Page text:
16 Nov 2022
by Kate Fairhurst

Meeting the Needs of the User

A guest blog submitted by Kate Fairhurst, Director at Henham Strategy for #DigitalJusticeWeek2022

The rule of law is the fundamental hallmark of British democracy, and our justice system is revered worldwide as one of the best and fairest. If someone was asked to say the words that first spring to mind when they think of the court services, it is doubtful that “technology”, “innovation” and “digital” would be amongst them, many likely steering towards more antiquated terms.

Having said that, the past few years has seen a real drive by the MoJ and HMCTS to get to grips with a system that has arguably long been in the dark ages when it comes to digitisation. The COVID-19 pandemic brought about a fast and widespread transition to remote hearings when physical attendance was not possible, and in recent months, we have seen several digital ‘firsts’, such as the Crown Court opening its doors to video cameras for the first time to show sentencing, and the introduction of new technology to allow rape victims the option of giving pre-recorded evidence. There are pockets of real progress, but there are also many pockets awaiting improvement.

Why is this important?

It is crucial that the justice system is an environment where digital and technological progress is embraced. This would mean that everyone who comes into contact with the system would tangibly feel the benefits, whether that is the victims of crime, defendants and prisoners, legal practitioners, or court staff.

A well-functioning system, supported by innovative technology, could not only mean greater potential efficiencies in terms of value for money, but also in terms of meeting the needs of those who are going through the system, and ultimately getting justice for victims of crime.

But, it’s also important for prisoners and their lives upon release. It has been shown that a digitally skilled and literate individual is less likely to reoffend, and there is work going on at the moment on the digitisation of resources within the prison system.

In terms of the courts themselves, a recent House of Commons Justice Committee report shone a light on gaps in reporting, and how the court system should adapt to the new digital age to open up greater access for the public. A large reason behind anxiety about the justice system is a lack of understanding and engagement; harnessing the potential of technology could help to tackle this, and transform people’s interaction with the justice system completely.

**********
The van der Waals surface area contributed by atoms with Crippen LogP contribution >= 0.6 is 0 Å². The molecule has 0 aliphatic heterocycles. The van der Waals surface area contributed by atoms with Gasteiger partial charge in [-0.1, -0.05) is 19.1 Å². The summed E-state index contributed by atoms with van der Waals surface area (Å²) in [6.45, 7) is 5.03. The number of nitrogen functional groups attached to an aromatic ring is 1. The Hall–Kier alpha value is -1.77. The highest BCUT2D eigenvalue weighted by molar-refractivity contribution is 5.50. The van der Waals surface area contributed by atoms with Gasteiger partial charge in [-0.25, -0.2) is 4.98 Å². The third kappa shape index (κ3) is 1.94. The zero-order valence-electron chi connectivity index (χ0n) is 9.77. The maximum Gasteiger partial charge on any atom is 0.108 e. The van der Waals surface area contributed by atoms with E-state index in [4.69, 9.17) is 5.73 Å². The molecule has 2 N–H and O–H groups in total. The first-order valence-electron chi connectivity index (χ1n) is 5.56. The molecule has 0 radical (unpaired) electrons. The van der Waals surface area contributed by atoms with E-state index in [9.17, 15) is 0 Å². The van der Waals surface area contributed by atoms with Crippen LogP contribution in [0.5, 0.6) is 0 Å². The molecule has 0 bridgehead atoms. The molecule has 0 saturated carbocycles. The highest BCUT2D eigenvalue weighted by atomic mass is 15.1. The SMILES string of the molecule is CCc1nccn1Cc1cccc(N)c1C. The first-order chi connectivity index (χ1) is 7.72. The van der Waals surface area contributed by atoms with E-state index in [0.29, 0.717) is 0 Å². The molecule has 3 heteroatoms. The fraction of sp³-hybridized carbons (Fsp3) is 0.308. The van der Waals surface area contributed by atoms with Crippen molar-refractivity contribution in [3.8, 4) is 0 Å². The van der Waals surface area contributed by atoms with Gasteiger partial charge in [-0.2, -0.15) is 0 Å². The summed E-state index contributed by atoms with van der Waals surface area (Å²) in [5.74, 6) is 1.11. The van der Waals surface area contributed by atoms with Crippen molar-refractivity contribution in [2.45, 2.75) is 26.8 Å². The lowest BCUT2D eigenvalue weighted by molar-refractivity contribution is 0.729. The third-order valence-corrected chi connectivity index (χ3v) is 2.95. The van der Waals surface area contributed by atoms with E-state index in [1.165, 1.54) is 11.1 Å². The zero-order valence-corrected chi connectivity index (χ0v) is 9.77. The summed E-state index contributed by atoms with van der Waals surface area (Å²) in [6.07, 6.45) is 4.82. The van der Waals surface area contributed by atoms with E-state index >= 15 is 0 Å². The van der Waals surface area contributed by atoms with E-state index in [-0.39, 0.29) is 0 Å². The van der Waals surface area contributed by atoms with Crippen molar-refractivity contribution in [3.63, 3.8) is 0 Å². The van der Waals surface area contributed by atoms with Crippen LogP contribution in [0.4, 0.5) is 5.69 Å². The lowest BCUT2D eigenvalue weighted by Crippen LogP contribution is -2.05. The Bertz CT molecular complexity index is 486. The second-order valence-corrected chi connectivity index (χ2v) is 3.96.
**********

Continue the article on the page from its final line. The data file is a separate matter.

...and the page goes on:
What are the challenges?

As it stands, users of the courts system seem to have a patchy experience across the board. I am a sitting magistrate for the adult criminal bench and see this myself. Problems with the roll-out of the new digital system, Common Platform, has even led to strike action by some magistrate court staff, and the practical use of technological systems in court can be a frustrating and disjointed undertaking. Multiple different IT systems to access a single case, the continued necessity for paper lists (as the online systems often don’t contain all the essential data), and regular system ‘crashes’ - I’m sure all court users could go on.

In prisons, some prisoners are given access to individual laptops allowing them to access educational resources, communicate with in-prison services, and coordinate day-to-day organisation, but owing to security concerns, poor resourcing and understaffing, there is some way to go for the system to fully transition to the digital world.

Whilst there is willingness and motivation by Government to tackle these problems, the issues themselves mean that staff and users alike are less empowered and able to deliver a best-in-class service. This only serves to limit justice for all those involved.

What next?

There is a real opportunity for the Government to be bold on this, pursuing a long-term vision based on how technology can help to change and improve existing processes for the better, rather than shorter-term, more ‘sticking plaster’ initiatives.

At Henham Strategy, we know from our work with our clients that data has enormous potential to be transformative if pulled together and applied effectively to create solutions, and there is no reason why this can’t be the case for the justice system. We have been proud partners of techUK for two years now in producing the Local Digital Capital Index, which demonstrates how instrumental digital skills are in driving productivity in local areas. There is no reason why the same logic can’t be applied here.

We have the technological capabilities in the UK to grasp this nettle. In doing so, we could create a consistently strong, resilient and user-friendly digital environment for all those engaging in the justice system. The bedrock of our democracy would then have the tools it needs to really flourish.


Kate Fairhurst

Kate Fairhurst

Director, Henham Strategy